new discoveries, and adjustments from numerous places in the organization or community. 

Without learning new ways – changing attitudes, values, and behaviors – people cannot make the adaptive leap necessary to thrive in the new environment. 
The sustainability of change depends on having the people with the problem internalize the change itself.” 

- Ron Heifetz & Marty Linsky 

Action Item #1

Understanding Adaptive Challenges & Technical Problems 

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Complex social and community problems, like improving the public schools or ending homelessness, are fundamentally different from technical problems,

and the effective exercise of leadership depends on understanding this distinction. 


Technical problems are well defined.  Their solutions are known and those with adequate expertise and organizational capacity can solve them. When an organization tackles a technical problem, it knows exactly who to fund, how much it will cost, and what the outcome will be. Examples of such problems are increasing access to higher education (by funding scholarships), increasing capacity for treating patients (by building a new hospital), increasing the efficiency of a food bank (by installing better inventory controls), or eradicating malaria (by underwriting vaccines). In each case, the problem is clear, the solution depends on well-established practices, and given enough money, a single organization can implement the solution.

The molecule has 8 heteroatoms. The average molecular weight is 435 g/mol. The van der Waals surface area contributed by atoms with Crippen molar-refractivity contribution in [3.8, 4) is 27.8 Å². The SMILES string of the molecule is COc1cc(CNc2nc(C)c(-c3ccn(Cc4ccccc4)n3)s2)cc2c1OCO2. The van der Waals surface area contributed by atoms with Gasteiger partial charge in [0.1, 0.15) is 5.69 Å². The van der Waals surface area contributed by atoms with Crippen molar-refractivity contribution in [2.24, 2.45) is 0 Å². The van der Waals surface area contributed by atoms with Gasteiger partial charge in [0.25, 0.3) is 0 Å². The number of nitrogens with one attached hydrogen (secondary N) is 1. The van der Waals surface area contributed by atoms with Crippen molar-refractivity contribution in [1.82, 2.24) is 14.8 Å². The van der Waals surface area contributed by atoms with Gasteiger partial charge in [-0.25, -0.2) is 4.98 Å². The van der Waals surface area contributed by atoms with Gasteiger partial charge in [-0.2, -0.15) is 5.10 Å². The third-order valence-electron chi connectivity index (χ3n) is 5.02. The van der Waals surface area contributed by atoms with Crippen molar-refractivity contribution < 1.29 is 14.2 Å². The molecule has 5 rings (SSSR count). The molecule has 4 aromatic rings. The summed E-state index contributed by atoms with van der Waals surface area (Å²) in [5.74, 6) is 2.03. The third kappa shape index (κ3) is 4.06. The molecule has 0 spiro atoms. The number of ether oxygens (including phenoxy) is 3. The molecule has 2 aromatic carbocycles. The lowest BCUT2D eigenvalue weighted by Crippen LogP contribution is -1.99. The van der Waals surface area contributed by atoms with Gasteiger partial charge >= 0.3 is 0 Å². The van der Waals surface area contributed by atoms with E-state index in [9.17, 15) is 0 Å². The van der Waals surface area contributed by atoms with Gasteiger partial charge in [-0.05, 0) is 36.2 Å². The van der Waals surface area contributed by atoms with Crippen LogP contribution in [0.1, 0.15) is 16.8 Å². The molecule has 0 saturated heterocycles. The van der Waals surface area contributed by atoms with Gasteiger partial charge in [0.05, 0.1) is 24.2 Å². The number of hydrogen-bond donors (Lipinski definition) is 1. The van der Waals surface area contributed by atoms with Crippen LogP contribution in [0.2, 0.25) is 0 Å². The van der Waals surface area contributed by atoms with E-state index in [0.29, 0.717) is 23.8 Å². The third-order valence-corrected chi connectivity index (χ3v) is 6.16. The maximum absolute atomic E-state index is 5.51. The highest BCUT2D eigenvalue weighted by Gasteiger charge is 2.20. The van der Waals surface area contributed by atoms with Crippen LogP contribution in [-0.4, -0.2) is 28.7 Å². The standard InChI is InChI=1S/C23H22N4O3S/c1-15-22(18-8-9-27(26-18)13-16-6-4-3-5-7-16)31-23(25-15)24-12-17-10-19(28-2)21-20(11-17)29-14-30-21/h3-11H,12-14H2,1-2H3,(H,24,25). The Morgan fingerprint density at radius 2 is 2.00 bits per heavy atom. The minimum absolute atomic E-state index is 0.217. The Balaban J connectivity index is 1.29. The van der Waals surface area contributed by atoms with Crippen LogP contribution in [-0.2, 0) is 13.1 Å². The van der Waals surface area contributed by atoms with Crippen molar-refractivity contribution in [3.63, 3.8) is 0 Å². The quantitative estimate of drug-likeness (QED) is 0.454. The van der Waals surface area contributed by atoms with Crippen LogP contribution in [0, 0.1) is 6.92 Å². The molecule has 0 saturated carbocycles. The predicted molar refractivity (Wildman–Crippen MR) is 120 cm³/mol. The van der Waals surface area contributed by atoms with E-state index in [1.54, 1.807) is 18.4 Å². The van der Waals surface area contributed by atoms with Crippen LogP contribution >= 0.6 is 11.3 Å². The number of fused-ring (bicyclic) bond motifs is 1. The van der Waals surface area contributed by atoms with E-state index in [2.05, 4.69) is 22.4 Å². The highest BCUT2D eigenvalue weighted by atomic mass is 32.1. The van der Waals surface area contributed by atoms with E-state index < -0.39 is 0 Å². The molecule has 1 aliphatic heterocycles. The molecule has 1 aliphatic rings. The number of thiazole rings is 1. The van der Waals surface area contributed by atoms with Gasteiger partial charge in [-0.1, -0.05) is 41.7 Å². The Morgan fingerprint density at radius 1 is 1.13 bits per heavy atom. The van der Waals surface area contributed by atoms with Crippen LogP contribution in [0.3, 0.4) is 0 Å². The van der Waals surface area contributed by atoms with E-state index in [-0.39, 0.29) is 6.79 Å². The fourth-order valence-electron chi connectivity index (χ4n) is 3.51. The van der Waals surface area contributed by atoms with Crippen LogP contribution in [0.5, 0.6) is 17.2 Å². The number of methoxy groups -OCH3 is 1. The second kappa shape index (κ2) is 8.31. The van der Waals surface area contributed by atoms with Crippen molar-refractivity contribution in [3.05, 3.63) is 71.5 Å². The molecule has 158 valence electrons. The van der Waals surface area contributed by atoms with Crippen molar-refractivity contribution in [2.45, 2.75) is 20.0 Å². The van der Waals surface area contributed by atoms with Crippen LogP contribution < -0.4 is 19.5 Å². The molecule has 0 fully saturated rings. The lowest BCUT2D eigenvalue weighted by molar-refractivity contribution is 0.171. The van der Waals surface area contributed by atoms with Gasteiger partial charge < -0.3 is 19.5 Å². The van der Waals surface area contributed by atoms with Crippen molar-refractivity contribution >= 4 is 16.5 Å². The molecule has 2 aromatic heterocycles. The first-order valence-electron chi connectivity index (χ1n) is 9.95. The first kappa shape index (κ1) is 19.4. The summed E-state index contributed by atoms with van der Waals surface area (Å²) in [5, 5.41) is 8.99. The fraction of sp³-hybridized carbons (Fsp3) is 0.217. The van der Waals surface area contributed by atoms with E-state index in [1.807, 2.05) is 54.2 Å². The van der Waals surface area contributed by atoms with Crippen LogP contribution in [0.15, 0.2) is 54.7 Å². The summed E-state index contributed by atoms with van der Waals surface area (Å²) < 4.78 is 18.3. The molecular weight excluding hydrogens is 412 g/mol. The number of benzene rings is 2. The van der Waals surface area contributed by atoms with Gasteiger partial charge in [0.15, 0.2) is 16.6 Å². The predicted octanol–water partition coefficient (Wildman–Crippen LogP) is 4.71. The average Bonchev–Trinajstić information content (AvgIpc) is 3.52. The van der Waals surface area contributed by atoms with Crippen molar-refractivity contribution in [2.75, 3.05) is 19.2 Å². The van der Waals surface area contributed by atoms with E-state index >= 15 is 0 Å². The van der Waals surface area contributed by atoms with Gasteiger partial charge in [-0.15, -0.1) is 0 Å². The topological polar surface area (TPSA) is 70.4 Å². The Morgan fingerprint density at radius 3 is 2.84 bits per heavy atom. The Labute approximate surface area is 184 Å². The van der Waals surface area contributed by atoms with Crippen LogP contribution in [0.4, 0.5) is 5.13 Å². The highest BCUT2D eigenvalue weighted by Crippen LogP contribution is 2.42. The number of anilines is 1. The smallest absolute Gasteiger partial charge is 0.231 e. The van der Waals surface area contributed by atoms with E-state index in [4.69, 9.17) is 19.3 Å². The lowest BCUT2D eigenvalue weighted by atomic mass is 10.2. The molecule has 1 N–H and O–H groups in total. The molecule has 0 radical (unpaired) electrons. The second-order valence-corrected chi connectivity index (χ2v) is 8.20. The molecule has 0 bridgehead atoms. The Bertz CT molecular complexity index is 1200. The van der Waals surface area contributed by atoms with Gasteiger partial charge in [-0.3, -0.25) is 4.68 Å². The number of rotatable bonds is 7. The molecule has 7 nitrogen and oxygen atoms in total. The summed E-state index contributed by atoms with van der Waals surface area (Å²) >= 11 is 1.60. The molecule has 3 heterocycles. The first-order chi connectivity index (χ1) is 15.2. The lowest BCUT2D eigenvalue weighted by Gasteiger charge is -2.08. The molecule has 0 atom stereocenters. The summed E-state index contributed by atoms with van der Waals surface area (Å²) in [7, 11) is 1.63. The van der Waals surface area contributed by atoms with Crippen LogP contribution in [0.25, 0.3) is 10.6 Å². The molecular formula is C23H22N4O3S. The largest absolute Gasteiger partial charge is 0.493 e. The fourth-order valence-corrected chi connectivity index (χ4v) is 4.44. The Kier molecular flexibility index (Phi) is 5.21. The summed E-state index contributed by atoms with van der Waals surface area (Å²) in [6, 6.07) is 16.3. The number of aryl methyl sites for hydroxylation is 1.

Adaptive problems are entirely different. They are not so well defined, the answers are not known in advance, and many different stakeholders are involved, each with their own perspectives. Adaptive problems require innovation and learning among the interested parties and, even when a solution is discovered, no single entity has the authority to impose it on the others. 


The stakeholders themselves must create and put the solution into effect since the problem is rooted in their attitudes, priorities, or behavior. And until the stakeholders change their outlook, a solution cannot emerge. Many fundamental social problems that community organizations seek to address – from reforming education to ending hunger and homelessness – are adaptive.  



Problems that can be diagnosed and solved, generally within a short time frame, by applying established know-how and procedures. Technical problems are amenable to authoritative expertise and management of routine processes. 

Some problems are so complex

that you have to be highly intelligent and well informed

just to be undecided about them.

- Laurence J. Peter


Adaptive challenges refer to situations where there are no known solutions to the problem or cases where there are too many solutions but no clear choices.

Adaptive challenges are, by nature, adaptive, which also means they are fluid and change with circumstances.

GSI's (Potential) Adaptive Challenges

Understanding what you are getting into is critical if you are trying to make progress on a tricky issue. The most significant single mistake people make is misdiagnosing the situation. For starters, you've got to identify the problem correctly – technical, adaptive, or both?   


*Each of the examples below may include both technical and adaptive components.


Click or hover over the images to view GSI (Potential) Adaptive challenges.

Action Item #2